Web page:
3. All right, that’s all valid criticism, but products like these are not meant to educate the interested at an entry level, but rather to impress and attract children to develop such interest. If some of them actually are curious enough to wish to scratch beneath the surface, they will admittedly need something more down to basics. This is not intended for little geek who is already bitten by a pin header and whose faith is already set to be among the damned. This is intended to lure a happy, joyful child into a life of an embedded developer, by hiding all the gory details and horrors of early prototypes debugging and agony of system integration.

    Well that was an “official” intent. Of the record, like so many other things ever since model train and Lego Technic sets, it is intended to geeky parents whose spouses don’t approve on wasting household income on their wacky hobbies. “But it’s good for kids’ intellectual development, honey!”

  4. The coding is done in FlowStone on the PC (not on the board), which is where the learning takes place. You can hack existing code from the examples and learn by doing, the main idea behind this type of board is that you get to interact with some real hardware whilst you learn to code which is more engaging for students.

    In most cases you will use the Click/Claw boards to add sensors, displays and motor drivers etc. which gives a level of protection (as they were designed to work with FlowPaw), and the input pins are all 5V tolerant.

    If you check out the FlowPaw Blog you can see how it works etc.
    http://www.flowpaw.com/blog/

  5. i’ve always had, and still have a lot of mixed feelings about all these special ‘introductory’ programming methods..

    i understand the premise is to get kids involved in programming, without actually teaching them the real nitty-gritty difficulties of programming that would very likely reduce the number of kids interested in doing something with it later in life (it also has something to do with the sometimes clueless teachers that are required to teach the programming courses). what i feel is happening is that with kits like this, we teach kids ‘this is what programming is’, and then when they go out to pursue a hobby or career in programming, they quickly learn that only the most basic fundamentals that they previously learned apply, and now they must completely re-learn everything they thought they once knew to apply those fundamentals..

    i don’t really have an issue with those ‘cardboard spring clips’ learners, as those mostly teach component types and configurations, and the physical components remain mostly unchanged in alternative connection circuits, you just substitute spring clips and jumper wires with perf board and soldering the jumper wires– kits like that are somewhat why i am interested electronics.

    my issue, and where i feel there is more of a bait-and-switch tactic lies mostly in the special programming languages used to teach kids, languages that use methods specific to themselves, and not shared with other more widely-used/accepted languages out there.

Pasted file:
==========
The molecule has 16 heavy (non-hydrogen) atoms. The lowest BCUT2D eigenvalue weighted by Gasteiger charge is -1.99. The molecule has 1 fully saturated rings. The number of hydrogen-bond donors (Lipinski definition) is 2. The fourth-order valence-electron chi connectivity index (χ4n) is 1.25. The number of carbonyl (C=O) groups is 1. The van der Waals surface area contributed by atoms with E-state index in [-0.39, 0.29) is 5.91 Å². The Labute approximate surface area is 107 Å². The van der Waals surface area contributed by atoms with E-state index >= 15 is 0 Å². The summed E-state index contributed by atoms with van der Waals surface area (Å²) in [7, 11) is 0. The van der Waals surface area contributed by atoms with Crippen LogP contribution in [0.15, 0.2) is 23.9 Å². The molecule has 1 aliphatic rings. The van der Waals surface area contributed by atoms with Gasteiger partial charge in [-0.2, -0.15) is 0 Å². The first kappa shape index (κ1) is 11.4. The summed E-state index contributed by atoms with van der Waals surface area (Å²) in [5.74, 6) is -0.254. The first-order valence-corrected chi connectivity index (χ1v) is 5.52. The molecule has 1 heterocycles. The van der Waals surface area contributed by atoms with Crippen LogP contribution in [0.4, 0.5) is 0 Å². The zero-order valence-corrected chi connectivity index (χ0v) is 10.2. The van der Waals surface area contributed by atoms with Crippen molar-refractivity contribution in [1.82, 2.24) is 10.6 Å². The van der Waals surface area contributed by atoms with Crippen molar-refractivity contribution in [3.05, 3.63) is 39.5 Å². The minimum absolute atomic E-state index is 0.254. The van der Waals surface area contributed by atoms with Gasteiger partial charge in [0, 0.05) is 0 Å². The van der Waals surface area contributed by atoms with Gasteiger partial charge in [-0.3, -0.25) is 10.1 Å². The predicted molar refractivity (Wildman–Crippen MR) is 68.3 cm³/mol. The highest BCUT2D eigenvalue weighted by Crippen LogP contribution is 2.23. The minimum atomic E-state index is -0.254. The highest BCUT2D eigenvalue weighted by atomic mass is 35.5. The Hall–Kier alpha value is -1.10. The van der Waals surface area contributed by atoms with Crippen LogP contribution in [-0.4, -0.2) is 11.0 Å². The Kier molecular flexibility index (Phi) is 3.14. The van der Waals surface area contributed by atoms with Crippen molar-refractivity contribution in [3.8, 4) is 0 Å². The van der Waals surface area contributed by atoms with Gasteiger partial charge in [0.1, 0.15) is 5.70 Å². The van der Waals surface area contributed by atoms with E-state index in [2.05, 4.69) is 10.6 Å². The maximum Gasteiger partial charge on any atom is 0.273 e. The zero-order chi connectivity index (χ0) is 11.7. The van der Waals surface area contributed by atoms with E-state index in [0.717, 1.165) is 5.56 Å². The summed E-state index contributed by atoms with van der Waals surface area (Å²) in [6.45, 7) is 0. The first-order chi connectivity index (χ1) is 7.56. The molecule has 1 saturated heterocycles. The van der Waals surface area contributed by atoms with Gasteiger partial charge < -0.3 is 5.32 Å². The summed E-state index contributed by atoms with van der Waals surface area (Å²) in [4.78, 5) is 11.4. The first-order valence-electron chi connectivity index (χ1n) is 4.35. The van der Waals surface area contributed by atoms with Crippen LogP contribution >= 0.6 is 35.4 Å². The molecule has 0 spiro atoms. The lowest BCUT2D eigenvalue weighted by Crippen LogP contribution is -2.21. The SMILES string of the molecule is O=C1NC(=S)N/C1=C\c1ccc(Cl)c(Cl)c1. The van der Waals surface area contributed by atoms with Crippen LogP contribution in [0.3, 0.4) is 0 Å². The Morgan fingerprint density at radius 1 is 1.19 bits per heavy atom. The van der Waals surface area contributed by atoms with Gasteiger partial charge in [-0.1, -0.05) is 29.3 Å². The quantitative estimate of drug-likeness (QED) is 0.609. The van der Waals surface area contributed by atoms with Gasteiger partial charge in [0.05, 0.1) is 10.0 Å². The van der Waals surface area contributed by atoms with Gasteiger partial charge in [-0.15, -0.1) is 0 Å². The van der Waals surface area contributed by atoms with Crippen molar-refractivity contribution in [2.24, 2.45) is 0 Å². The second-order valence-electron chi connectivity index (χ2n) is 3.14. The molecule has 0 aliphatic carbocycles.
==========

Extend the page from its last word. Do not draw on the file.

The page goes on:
sure a lot of kids might become interested in programming because they are lead to believe it is as simple as dragging and dropping connections, but how many are going to become less interested once they learn that they need to manually type in all the things they used to drag and drop into place? i believe that second barrier to entry would lead to as many kids trying to continue programming as would normally be interested in programming as a hobby/career without the easy-learning kit..

    if i’m wrong about this, i’m open to changing my opinion, it’s just currently how i see the ‘intro-to-programming’ marketplace

    1. I agree with what you are saying but they have to start somewhere. I’ve spent a lot of time in schools and working with teachers recently and currently kids learn on things like scratch, but this soon runs out of legs when you need to do more complex tasks, or learn proper programming principals. Usually the next step is then something like Python but this is big step and they mainly resort to just modifying a few lines of code, the same with Arduino.
      The idea behind FlowStone is that you can start graphically a bit like scratch, but more formal, and then drop in to code at any point. FlowStone has the full Ruby language built inside (FlowStone won an award for this in Japan) and many of the modules you can look inside and modify the Ruby code that is there. FlowPaw is an HID device and also works with C++, Python, Ruby and Scratch so you also have options if you want to go in that direction.

      The biggest issue I see in schools if a lack of CPD for the teachers, they are often forced to teach Computer Science and have had no formal training. Using products like FlowPaw kids can learn about binary, bits and bytes, Hex, Boolean Algebra, Integers, Stings and Floats whilst having fun. If they feel they like this and want to learn more, they can progress to text based programming when they are ready, be that inside FlowStone or using other text based languages.